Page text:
Where does the U.S. all fit in this? Well, we certainly can’t boast the lowest unemployment rate for youths in the world, and our youth participation rate (55.2%) isn’t anything to write home about, we do have lower incidences of 6+ month unemployment, part-time work, and a lower ratio of youth-to-adult unemployment. Youths in the US also have a better chance of finding a job than their counterparts in other developed economies and the EU, according to the ILO: the unemployment rate for 15-24 year olds here is 15.4%, while the “developed economies and EU” region had an average of 18.1%. Only Asia and Sub-Saharan Africa, in fact, have lower unemployment rates.

What really sets the US apart from most other nations is the unemployment rate for college-educated youths: we have one of the lowest in the world, with only 4.9% of young college grads (under 24) currently unemployed. The highest rate, according to the OECD, is in Greece, where 48.6% of young college-grads are currently unemployed. Spain follows with 35.0%, and Romania comes in third with 29.3%. The Netherlands, Germany, and Norway are the only OECD countries with similar rates at 4.4%, 4.5%, and 5.4%, respectively. It is worth noting again, though, that these countries also have some of the highest rates of part-time work for young people.

The important thing here is not necessarily that a college education yields better employment prospects – we already knew that. This fact applies around the world, even in countries where the unemployment rate for young college grads is 50%+: even in Greece the college-educated are still better off than their less-educated peers.

Even the U.S. isn’t exactly the “Utopia” for jobs for young college grads: only about half of 2013 grads have a job offer, according to the National Association of Colleges and Employers. Many will also be stuck with part-time jobs as they seek full-time employment, if they are able to find a job: 7.8% of 15-24 year olds in the U.S. (not distinguished by educational attainment) are working part-time for economic reasons. And most importantly, the majority of recent grads (60%, according to College Board) are laden with student loan debt, at an average of $26,000 a pop: most part-time and some full-time salaries will not be enough to pay back these debts on time, if at all.

If we take a closer look at recent graduates’ employment and earnings, though, the employment and student loan situation for these young adults becomes a bit more optimistic. Here are a few data points to paint the picture:

  • According to the NACE, employers plan to hire 2.1% more new college graduates this year than they did in 2012. That indicates a slightly better job market for college grads compared to prior years. Though only 49.5% had been offered jobs at the time of the report, it is likely that most job-seekers will find a job over the next 3 years, given that the unemployment rate for 15-24 year-old college grads is only 4.9%.
  • The average salary for the class of 2012 was $44,455, according to the NACE, 3.4% above the starting salaries for the class of 2011. It’s also the best starting salary since 2008.
  • Based on this income and employment prospects, a recent college graduate could easily pay off his or her student loans in full. If we assume a $27,000 average debt with a 10-year loan term, the college grad would owe $311 per month: less than 1% of their post-tax salary.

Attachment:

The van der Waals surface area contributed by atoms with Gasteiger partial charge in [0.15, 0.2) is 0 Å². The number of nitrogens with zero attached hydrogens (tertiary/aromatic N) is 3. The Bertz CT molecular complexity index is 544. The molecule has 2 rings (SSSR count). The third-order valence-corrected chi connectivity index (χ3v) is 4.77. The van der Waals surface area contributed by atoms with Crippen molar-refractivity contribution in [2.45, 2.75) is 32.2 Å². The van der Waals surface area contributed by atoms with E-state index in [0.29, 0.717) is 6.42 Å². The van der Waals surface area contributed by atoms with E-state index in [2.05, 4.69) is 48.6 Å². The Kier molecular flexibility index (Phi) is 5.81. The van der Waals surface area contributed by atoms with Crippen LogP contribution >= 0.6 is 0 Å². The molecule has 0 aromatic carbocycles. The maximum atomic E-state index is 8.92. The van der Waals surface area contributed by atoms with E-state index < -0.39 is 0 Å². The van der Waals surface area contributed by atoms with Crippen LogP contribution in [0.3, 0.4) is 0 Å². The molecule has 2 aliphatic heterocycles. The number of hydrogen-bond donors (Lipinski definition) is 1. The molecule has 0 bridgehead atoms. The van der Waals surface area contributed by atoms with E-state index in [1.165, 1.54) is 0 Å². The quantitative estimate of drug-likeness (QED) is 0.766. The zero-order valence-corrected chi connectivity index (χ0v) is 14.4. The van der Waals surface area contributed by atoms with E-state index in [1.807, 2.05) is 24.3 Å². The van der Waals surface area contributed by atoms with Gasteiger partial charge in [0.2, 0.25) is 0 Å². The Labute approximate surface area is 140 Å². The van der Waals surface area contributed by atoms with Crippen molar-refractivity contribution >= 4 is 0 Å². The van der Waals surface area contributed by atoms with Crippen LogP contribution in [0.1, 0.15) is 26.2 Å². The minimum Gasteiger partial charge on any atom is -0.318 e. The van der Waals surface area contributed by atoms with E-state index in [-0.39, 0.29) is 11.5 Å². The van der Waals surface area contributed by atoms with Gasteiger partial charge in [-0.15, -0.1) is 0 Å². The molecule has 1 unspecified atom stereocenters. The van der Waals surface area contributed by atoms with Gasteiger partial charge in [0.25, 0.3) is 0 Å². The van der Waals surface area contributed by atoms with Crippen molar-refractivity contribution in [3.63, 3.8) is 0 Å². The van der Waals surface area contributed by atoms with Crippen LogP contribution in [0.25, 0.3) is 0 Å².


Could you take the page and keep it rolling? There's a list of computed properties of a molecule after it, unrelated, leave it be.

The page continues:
What is important to recognize here is that student loans may serve a purpose in terms of the labor force and unemployment – if the borrower completes his or her degree. It’s obvious that the degree is hugely advantageous to a young American in terms of employment: with a 4.9% unemployment rate, they are three times less likely to be unemployed than the average person their age (15.4%). With better employment prospects and better earnings than non-college-degree-earning peers, these young adults are also more likely to pay off their student loan debts without a problem. True, many student loans go unpaid in the case of incompletion or unemployment. But for a large portion the nearly 2 million students that graduate from college each yeah in the U.S., student loans were instrumental to the completion of their education and, consequently, their employment. In this case, then, student loans – and student loan debt – is actually advantageous to the labor market.

Perhaps the most tangible argument for the benefit of student loans is the comparison of U.S. youth unemployment current youth unemployment rates in Europe. The average 4-year college cost in Europe is not even half the price of a similar institution in the US, and many public universities charge no tuition at all. Student loans are few and far between – as is student loan debt. And yet the average young college graduate in France, Sweden or the UK is more than twice as likely to be unemployed as an American graduate. Certainly, current economic conditions – as well as employment policies, standards, and practices – in Europe are quite different from those in the U.S., making a direct comparison of youth unemployment rates a bit blurry. But it is hard to ignore the implication that a lower-than-average youth unemployment rate in the U.S. for college grads is somewhat attributable to student loans.

As we’ve said before, student loan debt growth is definitely concerning and its disadvantages are numerous. Almost 12% of outstanding loans are delinquent, and the average outstanding debt continues to grow every year along with college costs. But if this expanding debt, even if some of it goes unpaid, helps young U.S. college grads to enter the workforce more easily and remain employed, then perhaps student loans could be considered somewhat advantageous to the labor market.